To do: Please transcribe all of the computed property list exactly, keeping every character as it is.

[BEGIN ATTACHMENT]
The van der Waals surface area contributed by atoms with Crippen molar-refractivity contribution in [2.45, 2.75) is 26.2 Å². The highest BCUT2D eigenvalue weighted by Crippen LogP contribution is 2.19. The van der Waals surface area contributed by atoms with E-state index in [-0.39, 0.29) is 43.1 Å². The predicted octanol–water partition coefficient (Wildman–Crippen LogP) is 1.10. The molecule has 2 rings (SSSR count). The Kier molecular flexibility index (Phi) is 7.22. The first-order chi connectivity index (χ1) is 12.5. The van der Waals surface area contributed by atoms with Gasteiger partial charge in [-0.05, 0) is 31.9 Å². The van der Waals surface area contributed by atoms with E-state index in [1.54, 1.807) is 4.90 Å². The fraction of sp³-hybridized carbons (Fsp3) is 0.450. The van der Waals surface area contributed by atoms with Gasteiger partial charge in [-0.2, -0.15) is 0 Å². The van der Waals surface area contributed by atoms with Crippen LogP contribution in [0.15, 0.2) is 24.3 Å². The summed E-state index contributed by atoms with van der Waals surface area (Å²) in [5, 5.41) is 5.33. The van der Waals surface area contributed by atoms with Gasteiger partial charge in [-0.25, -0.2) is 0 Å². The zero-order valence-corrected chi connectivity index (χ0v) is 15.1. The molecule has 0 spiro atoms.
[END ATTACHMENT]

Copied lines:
The van der Waals surface area contributed by atoms with Crippen molar-refractivity contribution in [2.45, 2.75) is 26.2 Å². The highest BCUT2D eigenvalue weighted by Crippen LogP contribution is 2.19. The van der Waals surface area contributed by atoms with E-state index in [-0.39, 0.29) is 43.1 Å². The predicted octanol–water partition coefficient (Wildman–Crippen LogP) is 1.10. The molecule has 2 rings (SSSR count). The Kier molecular flexibility index (Phi) is 7.22. The first-order chi connectivity index (χ1) is 12.5. The van der Waals surface area contributed by atoms with Gasteiger partial charge in [-0.05, 0) is 31.9 Å². The van der Waals surface area contributed by atoms with E-state index in [1.54, 1.807) is 4.90 Å². The fraction of sp³-hybridized carbons (Fsp3) is 0.450. The van der Waals surface area contributed by atoms with Gasteiger partial charge in [-0.2, -0.15) is 0 Å². The van der Waals surface area contributed by atoms with Crippen LogP contribution in [0.15, 0.2) is 24.3 Å². The summed E-state index contributed by atoms with van der Waals surface area (Å²) in [5, 5.41) is 5.33. The van der Waals surface area contributed by atoms with Gasteiger partial charge in [-0.25, -0.2) is 0 Å². The zero-order valence-corrected chi connectivity index (χ0v) is 15.1. The molecule has 0 spiro atoms.